Bosnia has never had a pride parade, and after violent attacks on a Queer Festival in 2008, the visibility of the LGBT community diminished. Last year a violent attack on the Merlinka Festival by assailants shouting homophobic comments was condemned by Human Rights Watch, but not by the country’s authorities.  The number of ‘out’ public personalities is effectively nil. A 2013 survey revealed that 60 percent of Bosnians thought that changing one’s gender was ‘disgusting’, while 57 percent thought that homosexuality was an illness that ought to be treated or cured. A recent report by ILGA and the Sarajevo Open Centre evidenced that levels of violence are probably higher than the official statistics suggest because they are rarely reported to the police, but also that ‘outness’ implies significant risks and that it is not common for LGBT people to be ‘out’ at work or outside of their immediate personal relationships. Although laws against discrimination and hate crimes are strengthening, there is a large gap in implementation. In effect, discrimination is deeply embedded in society and institutions, including the education system, which means that “being ‘out’ in BiH implies several risks at the personal and social level.”[5] Indeed, activists, who are most likely to have their sexual orientation publicly known, are most at risk of physical or media attacks.

Homophobia is entrenched by comments from Muslim, Orthodox, and Catholic authorities. These authorities tend to be in line with nationalist sentiment, which identifies gayness as something foreign to Bosnia, something which was unknown before recently. In 2011, a Muslim magazine described graduates of Gender Studies at the University of Sarajevo as having received their ‘Master’s degrees in faggotry’ and being experts in debauchery and perversity. The slippage between concepts of gender, feminism, and homosexuality is a testament to the deep ignorance about these issues and the way in which they are conflated as something objectionable. Gayness is seen as something deviant and imported from the West, a view which is only strengthened by the fact that LGBT rights organizations receive Western funding. Contrast this to how people from all ethnicities in Bosnia are eager to claim Vrećo as their own, and as an excellent representative of his country abroad. In my view, it is that Vrećo eschews ascribing Western-style identity categories to himself[6] that allows him to be celebrated by Bosnians as a star and emblem of Bosnian talent, while at the same time enacting his own brand of queer gender presentation. Outside of a context where LGBT rights are seen as part of a modernization package leading to EU accession, his queerness is accepted because it is seen as Bosnian rather than a threat coming from the ‘outside’. In itself, this has radical potential because it demonstrates that queerness is not a Western import and that it can and does exist naturally in Bosnia and jive with ‘Bosnianness’. A Bosnian queer is possible.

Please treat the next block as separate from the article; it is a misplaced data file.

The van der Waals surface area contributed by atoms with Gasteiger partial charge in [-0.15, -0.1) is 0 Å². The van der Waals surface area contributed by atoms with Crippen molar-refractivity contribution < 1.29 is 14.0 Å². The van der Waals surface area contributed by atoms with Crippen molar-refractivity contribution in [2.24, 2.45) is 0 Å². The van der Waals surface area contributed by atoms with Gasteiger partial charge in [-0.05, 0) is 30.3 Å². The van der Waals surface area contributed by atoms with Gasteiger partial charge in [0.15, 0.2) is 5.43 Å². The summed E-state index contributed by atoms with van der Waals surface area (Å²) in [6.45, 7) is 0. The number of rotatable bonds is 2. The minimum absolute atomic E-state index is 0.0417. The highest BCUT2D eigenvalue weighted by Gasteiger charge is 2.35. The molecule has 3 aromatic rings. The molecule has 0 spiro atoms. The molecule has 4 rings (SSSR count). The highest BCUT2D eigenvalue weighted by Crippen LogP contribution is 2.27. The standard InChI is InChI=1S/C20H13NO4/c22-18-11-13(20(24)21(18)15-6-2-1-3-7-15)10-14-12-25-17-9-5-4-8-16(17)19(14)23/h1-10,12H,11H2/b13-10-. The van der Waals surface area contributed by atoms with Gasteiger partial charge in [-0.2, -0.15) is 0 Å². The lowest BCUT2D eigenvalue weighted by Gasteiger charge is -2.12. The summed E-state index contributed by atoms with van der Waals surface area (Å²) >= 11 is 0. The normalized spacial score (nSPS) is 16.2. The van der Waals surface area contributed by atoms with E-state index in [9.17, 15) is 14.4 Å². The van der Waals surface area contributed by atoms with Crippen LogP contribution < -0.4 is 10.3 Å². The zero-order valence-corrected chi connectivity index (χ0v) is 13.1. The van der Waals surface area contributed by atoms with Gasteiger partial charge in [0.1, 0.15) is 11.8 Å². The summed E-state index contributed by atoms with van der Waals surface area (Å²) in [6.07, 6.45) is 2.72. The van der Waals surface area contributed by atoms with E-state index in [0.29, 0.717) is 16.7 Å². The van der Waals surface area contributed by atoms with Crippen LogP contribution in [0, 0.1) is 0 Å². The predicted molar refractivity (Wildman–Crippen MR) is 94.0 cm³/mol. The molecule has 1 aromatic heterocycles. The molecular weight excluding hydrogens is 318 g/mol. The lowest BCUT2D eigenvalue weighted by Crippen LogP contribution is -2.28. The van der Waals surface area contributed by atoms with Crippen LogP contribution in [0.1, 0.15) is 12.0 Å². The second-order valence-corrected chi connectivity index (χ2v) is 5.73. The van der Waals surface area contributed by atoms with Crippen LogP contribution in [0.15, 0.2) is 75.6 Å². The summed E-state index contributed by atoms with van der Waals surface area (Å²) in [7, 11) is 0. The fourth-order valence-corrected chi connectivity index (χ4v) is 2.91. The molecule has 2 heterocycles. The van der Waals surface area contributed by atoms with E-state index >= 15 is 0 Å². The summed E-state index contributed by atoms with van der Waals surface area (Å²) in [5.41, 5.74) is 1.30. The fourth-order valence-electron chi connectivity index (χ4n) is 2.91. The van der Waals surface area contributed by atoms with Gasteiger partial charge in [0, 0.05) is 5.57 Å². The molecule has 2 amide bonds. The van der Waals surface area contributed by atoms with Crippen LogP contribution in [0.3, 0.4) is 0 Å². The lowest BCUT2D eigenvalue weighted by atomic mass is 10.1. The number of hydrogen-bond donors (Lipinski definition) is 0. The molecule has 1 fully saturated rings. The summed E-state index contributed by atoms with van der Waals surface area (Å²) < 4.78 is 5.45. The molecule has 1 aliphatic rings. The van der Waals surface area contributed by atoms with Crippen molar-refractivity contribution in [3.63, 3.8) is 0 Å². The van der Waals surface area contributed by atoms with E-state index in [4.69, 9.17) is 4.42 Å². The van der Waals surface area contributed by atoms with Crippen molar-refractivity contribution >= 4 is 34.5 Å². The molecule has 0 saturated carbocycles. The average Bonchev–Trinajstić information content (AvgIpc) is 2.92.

Which Bosnia?

Of course, no story about Bosnia can be complete without addressing the schisms left by the civil war twenty years ago. For us, the story of sevdalinke and queerness are inextricable from this context.

While Bosnia and Yugoslavia never experienced a Stonewall-style emancipatory movement for LGBT rights, the 80s brought the first waves of openly gay activism.[7] Sadly, the story isn’t merely one of the Balkans playing catch-up with Western progress – for Bosnia, it’s a story about how a country with a relatively high level of gender equality, which instituted equal pay for equal work before 1950 (decades before women’s liberation in North America), regressed into traditional gender roles and patriarchal structures. Socialism had its own complex relationship with homosexuality, but what influenced gender relations in Bosnia most was the civil war. There is a large literature on the re-traditionalization of gender roles during war, whereby hyper-militarized masculinity identifies non-heterosexuals (or men who fail to live up to macho standards of masculinity) as internal enemies and race traitors. As the internal ‘other’, queers are not seen as true patriotic citizens but as threats to the strength of the nation. Even among resistance movements during the war, there was little space for ‘other identities,’[8] with emerging LGBT rights groups subsumed into anti-militarist and feminist movements. This anti-nationalist framework echoes in the work of today’s LGBT activists, who are more likely to “position themselves away from nationalist discourses and argue that it is their right as citizens of the Bosnian state to be protected, not members of one of the ethnic groups, or nations.”[9]